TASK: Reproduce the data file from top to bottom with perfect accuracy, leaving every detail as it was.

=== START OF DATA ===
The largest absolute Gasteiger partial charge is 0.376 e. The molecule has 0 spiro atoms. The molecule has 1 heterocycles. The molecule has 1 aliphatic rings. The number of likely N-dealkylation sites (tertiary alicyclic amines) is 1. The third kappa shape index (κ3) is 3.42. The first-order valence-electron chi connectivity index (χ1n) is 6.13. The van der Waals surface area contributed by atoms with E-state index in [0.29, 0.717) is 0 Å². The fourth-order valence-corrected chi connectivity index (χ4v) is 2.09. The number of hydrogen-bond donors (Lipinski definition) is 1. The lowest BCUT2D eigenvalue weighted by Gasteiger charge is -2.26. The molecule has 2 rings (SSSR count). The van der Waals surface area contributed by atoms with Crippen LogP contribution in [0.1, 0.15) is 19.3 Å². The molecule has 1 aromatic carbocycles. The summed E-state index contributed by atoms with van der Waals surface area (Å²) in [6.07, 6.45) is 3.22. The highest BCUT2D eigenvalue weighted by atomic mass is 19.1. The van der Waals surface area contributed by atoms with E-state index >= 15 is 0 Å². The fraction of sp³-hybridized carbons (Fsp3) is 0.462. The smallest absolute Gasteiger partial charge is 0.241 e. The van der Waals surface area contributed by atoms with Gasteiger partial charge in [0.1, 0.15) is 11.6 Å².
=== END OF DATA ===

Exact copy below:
The largest absolute Gasteiger partial charge is 0.376 e. The molecule has 0 spiro atoms. The molecule has 1 heterocycles. The molecule has 1 aliphatic rings. The number of likely N-dealkylation sites (tertiary alicyclic amines) is 1. The third kappa shape index (κ3) is 3.42. The first-order valence-electron chi connectivity index (χ1n) is 6.13. The van der Waals surface area contributed by atoms with E-state index in [0.29, 0.717) is 0 Å². The fourth-order valence-corrected chi connectivity index (χ4v) is 2.09. The number of hydrogen-bond donors (Lipinski definition) is 1. The lowest BCUT2D eigenvalue weighted by Gasteiger charge is -2.26. The molecule has 2 rings (SSSR count). The van der Waals surface area contributed by atoms with Crippen LogP contribution in [0.1, 0.15) is 19.3 Å². The molecule has 1 aromatic carbocycles. The summed E-state index contributed by atoms with van der Waals surface area (Å²) in [6.07, 6.45) is 3.22. The highest BCUT2D eigenvalue weighted by atomic mass is 19.1. The van der Waals surface area contributed by atoms with E-state index >= 15 is 0 Å². The fraction of sp³-hybridized carbons (Fsp3) is 0.462. The smallest absolute Gasteiger partial charge is 0.241 e. The van der Waals surface area contributed by atoms with Gasteiger partial charge in [0.1, 0.15) is 11.6 Å².